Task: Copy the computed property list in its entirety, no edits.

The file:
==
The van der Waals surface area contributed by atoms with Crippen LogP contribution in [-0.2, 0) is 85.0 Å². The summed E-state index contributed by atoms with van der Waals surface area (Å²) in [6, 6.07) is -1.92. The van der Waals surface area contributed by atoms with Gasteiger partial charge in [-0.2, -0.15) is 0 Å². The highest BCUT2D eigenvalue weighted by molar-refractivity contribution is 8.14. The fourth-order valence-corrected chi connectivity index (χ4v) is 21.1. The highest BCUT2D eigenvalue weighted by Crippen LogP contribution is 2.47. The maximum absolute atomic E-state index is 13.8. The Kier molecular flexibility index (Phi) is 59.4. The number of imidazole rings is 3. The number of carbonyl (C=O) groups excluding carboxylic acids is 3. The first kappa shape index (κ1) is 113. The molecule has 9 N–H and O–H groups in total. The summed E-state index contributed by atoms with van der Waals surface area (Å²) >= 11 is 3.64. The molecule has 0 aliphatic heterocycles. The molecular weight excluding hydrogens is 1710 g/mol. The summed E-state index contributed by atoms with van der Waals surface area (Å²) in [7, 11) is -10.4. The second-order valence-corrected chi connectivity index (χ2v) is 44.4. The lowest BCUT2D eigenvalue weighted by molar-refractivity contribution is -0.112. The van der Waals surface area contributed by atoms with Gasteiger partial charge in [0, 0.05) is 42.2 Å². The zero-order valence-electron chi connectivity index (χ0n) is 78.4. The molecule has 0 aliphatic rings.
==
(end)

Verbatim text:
The van der Waals surface area contributed by atoms with Crippen LogP contribution in [-0.2, 0) is 85.0 Å². The summed E-state index contributed by atoms with van der Waals surface area (Å²) in [6, 6.07) is -1.92. The van der Waals surface area contributed by atoms with Gasteiger partial charge in [-0.2, -0.15) is 0 Å². The highest BCUT2D eigenvalue weighted by molar-refractivity contribution is 8.14. The fourth-order valence-corrected chi connectivity index (χ4v) is 21.1. The highest BCUT2D eigenvalue weighted by Crippen LogP contribution is 2.47. The maximum absolute atomic E-state index is 13.8. The Kier molecular flexibility index (Phi) is 59.4. The number of imidazole rings is 3. The number of carbonyl (C=O) groups excluding carboxylic acids is 3. The first kappa shape index (κ1) is 113. The molecule has 9 N–H and O–H groups in total. The summed E-state index contributed by atoms with van der Waals surface area (Å²) >= 11 is 3.64. The molecule has 0 aliphatic heterocycles. The molecular weight excluding hydrogens is 1710 g/mol. The summed E-state index contributed by atoms with van der Waals surface area (Å²) in [7, 11) is -10.4. The second-order valence-corrected chi connectivity index (χ2v) is 44.4. The lowest BCUT2D eigenvalue weighted by molar-refractivity contribution is -0.112. The van der Waals surface area contributed by atoms with Gasteiger partial charge in [0, 0.05) is 42.2 Å². The zero-order valence-electron chi connectivity index (χ0n) is 78.4. The molecule has 0 aliphatic rings.